Scull: the continuous movement of the hands in the water to support and balance one's body.

Swimmers use their arms and hands to scull through the water; this method of propulsion provides a surprising amount of speed and accuracy of direction, considering there’s no kicking involved, and a complete absence of splashing. This combination of attributes makes sculling a popular mode of locomotion for synchronized swimmers. There are three basic sculls used in synchronized swimming:

Hip scull

The basic hip scull can be used to move one’s body through the water as it floats (face up) on the surface. Arms are held at the sides, elbows close to the body; the hands move, fingers together, in a figure-eight pattern as though smoothing sand at the beach. If the fingers are up, “waving” at the feet, the body will move headfirst through the water; if the fingers are down, hands slightly cupped, the body will move feet-first. By pulling (or pushing) unevenly—harder with one hand than the other—one can cause the body to turn, or correct for unwanted turbulence caused by the motion of the water.

Overhead scull

The overhead scull can also be used to move head- or feet-first through the water, while floating in a face-up position. To move headfirst, extend arms overhead, hands slightly cupped, and weave arms toward and away from each other. (This always felt like an Egyptian dance move to me…) To move feet-first (a move known as torpedo), turn palms out, away from the head, thumbs toward each other, and wave in a figure-eight pattern at the receding pool wall behind you.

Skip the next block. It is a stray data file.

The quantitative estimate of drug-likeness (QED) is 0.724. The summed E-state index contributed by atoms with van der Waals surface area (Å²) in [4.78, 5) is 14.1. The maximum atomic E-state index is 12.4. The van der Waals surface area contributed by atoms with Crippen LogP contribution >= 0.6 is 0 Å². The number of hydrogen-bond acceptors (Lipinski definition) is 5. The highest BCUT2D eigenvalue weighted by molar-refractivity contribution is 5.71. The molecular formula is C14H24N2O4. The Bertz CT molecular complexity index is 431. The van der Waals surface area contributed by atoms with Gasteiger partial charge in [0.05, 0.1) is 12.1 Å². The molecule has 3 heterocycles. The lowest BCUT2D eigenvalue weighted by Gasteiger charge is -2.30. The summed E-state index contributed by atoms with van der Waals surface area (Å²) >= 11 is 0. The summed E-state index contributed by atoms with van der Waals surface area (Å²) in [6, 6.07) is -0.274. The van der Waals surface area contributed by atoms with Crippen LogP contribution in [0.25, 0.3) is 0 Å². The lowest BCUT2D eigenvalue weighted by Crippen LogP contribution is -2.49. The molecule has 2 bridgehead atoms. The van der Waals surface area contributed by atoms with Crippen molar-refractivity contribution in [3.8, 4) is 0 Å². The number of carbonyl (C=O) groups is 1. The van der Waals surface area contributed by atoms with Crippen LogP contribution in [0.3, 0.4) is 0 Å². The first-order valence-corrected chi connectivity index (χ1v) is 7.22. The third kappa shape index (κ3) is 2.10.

Support scull

The support scull is used when the feet ( toes pointed!) and legs are out of the water and the head is pointed toward the bottom of the pool; the elbows are at the waist, and the lower arms and hands are extended out in front of the body. The motion, again, is a figure-eight, as though smoothing a tablecloth on a table at waist height, except the palms are pushing toward the pool bottom. Done correctly, this scull provides enough support to keep the lower half of the body raised above the surface of the water.

Sources: . . . And four years of synchro in college; I found it amusing that, as I tried to write this, I had to rely on kinesthetic memory; my body remembered the moves when my brain did not.